United States Military Academy West Point - Howitzer Yearbook (West Point, NY)

 - Class of 1906

Page 1 of 333

 

United States Military Academy West Point - Howitzer Yearbook (West Point, NY) online yearbook collection, 1906 Edition, Cover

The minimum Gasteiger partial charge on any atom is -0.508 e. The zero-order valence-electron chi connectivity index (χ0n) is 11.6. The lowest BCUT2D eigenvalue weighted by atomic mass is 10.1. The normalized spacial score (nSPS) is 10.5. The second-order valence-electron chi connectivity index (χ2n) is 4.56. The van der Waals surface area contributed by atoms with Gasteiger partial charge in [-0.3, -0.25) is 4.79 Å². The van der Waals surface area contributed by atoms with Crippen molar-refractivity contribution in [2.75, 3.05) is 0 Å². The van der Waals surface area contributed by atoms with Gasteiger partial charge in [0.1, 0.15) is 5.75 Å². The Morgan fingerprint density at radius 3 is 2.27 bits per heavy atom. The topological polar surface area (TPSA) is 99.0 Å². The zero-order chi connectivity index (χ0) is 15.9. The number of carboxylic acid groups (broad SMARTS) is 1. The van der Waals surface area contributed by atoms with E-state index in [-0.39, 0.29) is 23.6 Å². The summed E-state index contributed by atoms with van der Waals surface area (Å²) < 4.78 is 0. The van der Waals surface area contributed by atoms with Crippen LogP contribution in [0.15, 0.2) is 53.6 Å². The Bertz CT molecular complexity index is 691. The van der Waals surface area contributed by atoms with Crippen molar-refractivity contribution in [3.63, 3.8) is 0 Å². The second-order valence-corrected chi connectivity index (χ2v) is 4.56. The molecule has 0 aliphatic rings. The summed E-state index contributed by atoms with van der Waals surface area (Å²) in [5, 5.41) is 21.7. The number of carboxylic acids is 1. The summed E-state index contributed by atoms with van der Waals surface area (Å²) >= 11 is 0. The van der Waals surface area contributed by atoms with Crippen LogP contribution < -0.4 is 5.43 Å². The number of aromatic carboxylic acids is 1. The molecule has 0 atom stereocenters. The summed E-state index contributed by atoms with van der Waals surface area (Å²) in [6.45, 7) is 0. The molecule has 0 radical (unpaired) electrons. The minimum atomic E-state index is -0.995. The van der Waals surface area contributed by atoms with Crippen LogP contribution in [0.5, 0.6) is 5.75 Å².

Cover



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Text from Pages 1 - 333 of the 1906 volume: